Roger Howell has always lived in Madison County, and for the past half-century has resided on Banjo Branch. It was on Banjo Branch, in early childhood, that he first grew to love the music of his native county. “An old lady used to live in the house up on the hill from here, and she had this big old loud, obnoxious banjo,” Howell once told an interviewer. “I thought that was the prettiest thing I ever heard.” His grandmother was also a musician, playing the guitar, piano, and the first record player in Mars Hill.
At the age of thirteen Howell began to learn to play the banjo, taught by “Aunt” Pearl Ball and neighbor Lloyd Ray. Some years later he took up the fiddle, and was mentored first by Madison County fiddlers Tommy Hunter and Woodrow Boone, and later learned from John Hartford and Fletcher Bright. While attending his first Lunsford Festival at Mars Hill, Howell has told a writer for the Mountain Xpress, he met Bascom Lamar Lunsford himself. Lunsford had heard Howell play, and he told him, “You keep that up. Now you’re doing something that people want to hear.”
Howell has since won a great many awards, including first place in fiddle (many times) at such festivals as Fiddlers Grove, the Mountain Dance and Folk Festival, and the North Carolina Mountain State Fair, and first place in banjo at the Georgia Mountain Fair. He appears on many recordings, including Blue Ridge Mountain Music, Volume I, which has been sold in gift shops along the Blue Ridge Parkway for over a decade, thus dispersing thousands of copies all around the world. His playing was also heard by moviegoers worldwide when he played fiddle for Iris Dement’s rendition of “Pretty Saro” in Songcatcher. He also has produced several of his own recordings, including the best-selling Hills & Heroes in 2003.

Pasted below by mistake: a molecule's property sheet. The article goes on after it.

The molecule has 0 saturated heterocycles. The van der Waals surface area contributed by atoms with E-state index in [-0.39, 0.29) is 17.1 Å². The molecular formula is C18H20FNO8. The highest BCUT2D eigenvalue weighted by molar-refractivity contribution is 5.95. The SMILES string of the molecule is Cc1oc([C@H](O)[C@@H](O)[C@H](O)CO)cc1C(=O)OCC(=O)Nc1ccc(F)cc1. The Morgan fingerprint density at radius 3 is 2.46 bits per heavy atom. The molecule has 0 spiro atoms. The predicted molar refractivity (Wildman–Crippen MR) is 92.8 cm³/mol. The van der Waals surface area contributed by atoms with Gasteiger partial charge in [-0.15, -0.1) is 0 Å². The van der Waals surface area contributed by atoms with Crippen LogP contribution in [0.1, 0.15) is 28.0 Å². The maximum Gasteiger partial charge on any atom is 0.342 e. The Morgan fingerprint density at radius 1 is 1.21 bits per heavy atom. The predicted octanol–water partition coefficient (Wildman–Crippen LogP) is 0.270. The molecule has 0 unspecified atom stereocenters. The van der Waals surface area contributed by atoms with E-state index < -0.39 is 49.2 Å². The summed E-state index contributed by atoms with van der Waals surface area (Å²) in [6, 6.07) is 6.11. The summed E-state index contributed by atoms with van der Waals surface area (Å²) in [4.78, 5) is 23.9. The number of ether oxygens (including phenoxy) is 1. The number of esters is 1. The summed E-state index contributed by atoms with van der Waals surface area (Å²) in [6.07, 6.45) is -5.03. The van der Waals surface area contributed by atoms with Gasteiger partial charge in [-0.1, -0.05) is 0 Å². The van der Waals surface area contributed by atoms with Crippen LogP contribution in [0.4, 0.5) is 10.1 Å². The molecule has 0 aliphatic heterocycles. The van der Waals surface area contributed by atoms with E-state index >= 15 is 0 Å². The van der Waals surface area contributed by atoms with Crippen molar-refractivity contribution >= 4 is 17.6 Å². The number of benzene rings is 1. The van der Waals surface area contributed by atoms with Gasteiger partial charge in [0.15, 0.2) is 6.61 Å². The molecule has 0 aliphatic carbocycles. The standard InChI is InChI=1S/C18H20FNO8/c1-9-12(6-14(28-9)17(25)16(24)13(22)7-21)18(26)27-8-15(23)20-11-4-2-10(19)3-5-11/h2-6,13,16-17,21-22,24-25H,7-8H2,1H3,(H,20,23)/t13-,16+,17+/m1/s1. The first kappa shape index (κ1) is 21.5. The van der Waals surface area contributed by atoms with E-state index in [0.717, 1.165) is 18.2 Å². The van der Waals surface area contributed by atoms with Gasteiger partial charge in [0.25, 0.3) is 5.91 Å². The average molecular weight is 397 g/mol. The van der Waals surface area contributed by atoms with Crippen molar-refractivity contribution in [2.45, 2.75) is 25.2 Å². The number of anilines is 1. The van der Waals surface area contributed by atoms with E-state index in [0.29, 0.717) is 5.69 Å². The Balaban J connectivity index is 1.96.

Howell has played in bands with other great musicians of the North Carolina mountains, as the fiddler for the Carroll Best String Band, and as a founding member of the Carolina Old-Timers String Band, and more recently with the award-winning Bailey Mountain Ramblers. He currently plays with many of his musical friends at area festivals and can be found teaching fiddle and banjo to many students at his Bailey Mountain Fiddle Shoppe on Banjo Branch. His is skilled in the restoration and repair of violins, and many of the region’s top fiddlers play instruments that have received Howell’s expertise.
In 2013, Howell finished recording his massive “Memory Collection” of fiddle tunes for Mars Hill University’s Southern Appalachian Archives, totaling 532 tunes on 20 CDs. This collection has also been accepted at eight other major universities across the country.
In 2015, the North Carolina Folklore Society honored Roger Howell with the prestigious Brown-Hudson Folklore Award for his work in preserving and celebrating regional music traditions. A documentary film about Howell produced by the Liston B. Ramsey Center for Regional Studies at Mars Hill University was premiered at the Bascom Lamar Lunsford “Minstrel of Appalachia” Festival in October, 2015.
Roger Howell is available for concerts, workshops, and festival performances.